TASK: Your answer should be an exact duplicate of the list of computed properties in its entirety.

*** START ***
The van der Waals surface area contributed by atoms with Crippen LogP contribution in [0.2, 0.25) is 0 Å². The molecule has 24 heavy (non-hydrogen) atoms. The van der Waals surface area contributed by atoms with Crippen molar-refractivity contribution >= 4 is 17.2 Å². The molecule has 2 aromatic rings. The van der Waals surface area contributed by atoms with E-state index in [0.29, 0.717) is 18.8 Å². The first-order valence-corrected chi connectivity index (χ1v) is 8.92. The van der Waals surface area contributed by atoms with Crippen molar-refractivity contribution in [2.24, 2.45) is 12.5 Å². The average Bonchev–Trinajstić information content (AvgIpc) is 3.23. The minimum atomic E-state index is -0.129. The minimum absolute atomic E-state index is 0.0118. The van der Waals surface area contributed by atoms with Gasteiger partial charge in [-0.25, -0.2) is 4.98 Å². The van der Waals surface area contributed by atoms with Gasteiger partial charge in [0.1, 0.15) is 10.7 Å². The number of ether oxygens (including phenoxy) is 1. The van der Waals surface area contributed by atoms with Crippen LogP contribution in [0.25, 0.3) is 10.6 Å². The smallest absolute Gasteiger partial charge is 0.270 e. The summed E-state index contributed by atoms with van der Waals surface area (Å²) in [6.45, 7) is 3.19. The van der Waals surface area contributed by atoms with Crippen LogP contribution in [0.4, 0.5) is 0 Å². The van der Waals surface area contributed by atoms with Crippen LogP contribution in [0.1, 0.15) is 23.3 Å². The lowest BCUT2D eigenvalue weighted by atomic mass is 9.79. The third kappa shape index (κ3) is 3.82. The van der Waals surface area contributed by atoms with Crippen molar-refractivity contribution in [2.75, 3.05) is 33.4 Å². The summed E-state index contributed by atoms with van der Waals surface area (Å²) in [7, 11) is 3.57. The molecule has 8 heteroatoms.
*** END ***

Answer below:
The van der Waals surface area contributed by atoms with Crippen LogP contribution in [0.2, 0.25) is 0 Å². The molecule has 24 heavy (non-hydrogen) atoms. The van der Waals surface area contributed by atoms with Crippen molar-refractivity contribution >= 4 is 17.2 Å². The molecule has 2 aromatic rings. The van der Waals surface area contributed by atoms with E-state index in [0.29, 0.717) is 18.8 Å². The first-order valence-corrected chi connectivity index (χ1v) is 8.92. The van der Waals surface area contributed by atoms with Crippen molar-refractivity contribution in [2.24, 2.45) is 12.5 Å². The average Bonchev–Trinajstić information content (AvgIpc) is 3.23. The minimum atomic E-state index is -0.129. The minimum absolute atomic E-state index is 0.0118. The van der Waals surface area contributed by atoms with Gasteiger partial charge in [-0.25, -0.2) is 4.98 Å². The van der Waals surface area contributed by atoms with Gasteiger partial charge in [0.1, 0.15) is 10.7 Å². The number of ether oxygens (including phenoxy) is 1. The van der Waals surface area contributed by atoms with Crippen LogP contribution in [0.25, 0.3) is 10.6 Å². The smallest absolute Gasteiger partial charge is 0.270 e. The summed E-state index contributed by atoms with van der Waals surface area (Å²) in [6.45, 7) is 3.19. The van der Waals surface area contributed by atoms with Crippen LogP contribution in [0.4, 0.5) is 0 Å². The van der Waals surface area contributed by atoms with Crippen LogP contribution in [0.1, 0.15) is 23.3 Å². The lowest BCUT2D eigenvalue weighted by atomic mass is 9.79. The third kappa shape index (κ3) is 3.82. The van der Waals surface area contributed by atoms with Crippen molar-refractivity contribution in [2.75, 3.05) is 33.4 Å². The summed E-state index contributed by atoms with van der Waals surface area (Å²) in [7, 11) is 3.57. The molecule has 8 heteroatoms.